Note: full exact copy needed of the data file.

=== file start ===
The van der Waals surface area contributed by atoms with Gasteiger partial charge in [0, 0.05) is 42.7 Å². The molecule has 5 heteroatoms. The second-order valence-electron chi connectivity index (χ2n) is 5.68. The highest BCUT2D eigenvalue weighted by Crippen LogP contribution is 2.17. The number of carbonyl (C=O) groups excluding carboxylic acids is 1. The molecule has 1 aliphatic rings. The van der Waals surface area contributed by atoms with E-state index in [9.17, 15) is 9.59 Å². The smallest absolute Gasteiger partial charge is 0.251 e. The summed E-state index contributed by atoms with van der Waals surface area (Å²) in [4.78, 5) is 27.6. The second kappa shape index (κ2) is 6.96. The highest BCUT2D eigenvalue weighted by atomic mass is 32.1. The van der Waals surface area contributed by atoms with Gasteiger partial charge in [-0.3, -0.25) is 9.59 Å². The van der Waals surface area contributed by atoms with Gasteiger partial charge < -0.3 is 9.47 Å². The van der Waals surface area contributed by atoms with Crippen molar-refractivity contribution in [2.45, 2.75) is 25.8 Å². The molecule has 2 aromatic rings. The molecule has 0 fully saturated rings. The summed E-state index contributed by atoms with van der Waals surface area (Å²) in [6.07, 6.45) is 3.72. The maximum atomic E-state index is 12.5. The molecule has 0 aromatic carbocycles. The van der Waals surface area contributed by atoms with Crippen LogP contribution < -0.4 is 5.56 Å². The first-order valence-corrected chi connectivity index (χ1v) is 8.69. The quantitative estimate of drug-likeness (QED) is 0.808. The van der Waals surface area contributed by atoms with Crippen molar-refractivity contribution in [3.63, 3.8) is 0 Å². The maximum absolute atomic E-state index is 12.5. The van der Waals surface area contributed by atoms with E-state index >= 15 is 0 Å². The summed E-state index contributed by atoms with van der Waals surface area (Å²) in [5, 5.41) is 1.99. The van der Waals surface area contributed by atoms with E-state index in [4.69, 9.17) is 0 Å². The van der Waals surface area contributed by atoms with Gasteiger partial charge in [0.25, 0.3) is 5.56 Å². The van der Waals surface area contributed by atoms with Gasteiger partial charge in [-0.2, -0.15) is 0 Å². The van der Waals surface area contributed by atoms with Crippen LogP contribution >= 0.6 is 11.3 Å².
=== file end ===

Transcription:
The van der Waals surface area contributed by atoms with Gasteiger partial charge in [0, 0.05) is 42.7 Å². The molecule has 5 heteroatoms. The second-order valence-electron chi connectivity index (χ2n) is 5.68. The highest BCUT2D eigenvalue weighted by Crippen LogP contribution is 2.17. The number of carbonyl (C=O) groups excluding carboxylic acids is 1. The molecule has 1 aliphatic rings. The van der Waals surface area contributed by atoms with E-state index in [9.17, 15) is 9.59 Å². The smallest absolute Gasteiger partial charge is 0.251 e. The summed E-state index contributed by atoms with van der Waals surface area (Å²) in [4.78, 5) is 27.6. The second kappa shape index (κ2) is 6.96. The highest BCUT2D eigenvalue weighted by atomic mass is 32.1. The van der Waals surface area contributed by atoms with Gasteiger partial charge in [-0.3, -0.25) is 9.59 Å². The van der Waals surface area contributed by atoms with Gasteiger partial charge < -0.3 is 9.47 Å². The van der Waals surface area contributed by atoms with Crippen molar-refractivity contribution in [2.45, 2.75) is 25.8 Å². The molecule has 2 aromatic rings. The molecule has 0 fully saturated rings. The summed E-state index contributed by atoms with van der Waals surface area (Å²) in [6.07, 6.45) is 3.72. The maximum atomic E-state index is 12.5. The molecule has 0 aromatic carbocycles. The van der Waals surface area contributed by atoms with Crippen LogP contribution < -0.4 is 5.56 Å². The first-order valence-corrected chi connectivity index (χ1v) is 8.69. The quantitative estimate of drug-likeness (QED) is 0.808. The van der Waals surface area contributed by atoms with Crippen molar-refractivity contribution in [3.63, 3.8) is 0 Å². The maximum absolute atomic E-state index is 12.5. The van der Waals surface area contributed by atoms with E-state index >= 15 is 0 Å². The summed E-state index contributed by atoms with van der Waals surface area (Å²) in [5, 5.41) is 1.99. The van der Waals surface area contributed by atoms with E-state index in [4.69, 9.17) is 0 Å². The van der Waals surface area contributed by atoms with Gasteiger partial charge in [0.25, 0.3) is 5.56 Å². The van der Waals surface area contributed by atoms with Gasteiger partial charge in [-0.2, -0.15) is 0 Å². The van der Waals surface area contributed by atoms with Crippen LogP contribution >= 0.6 is 11.3 Å².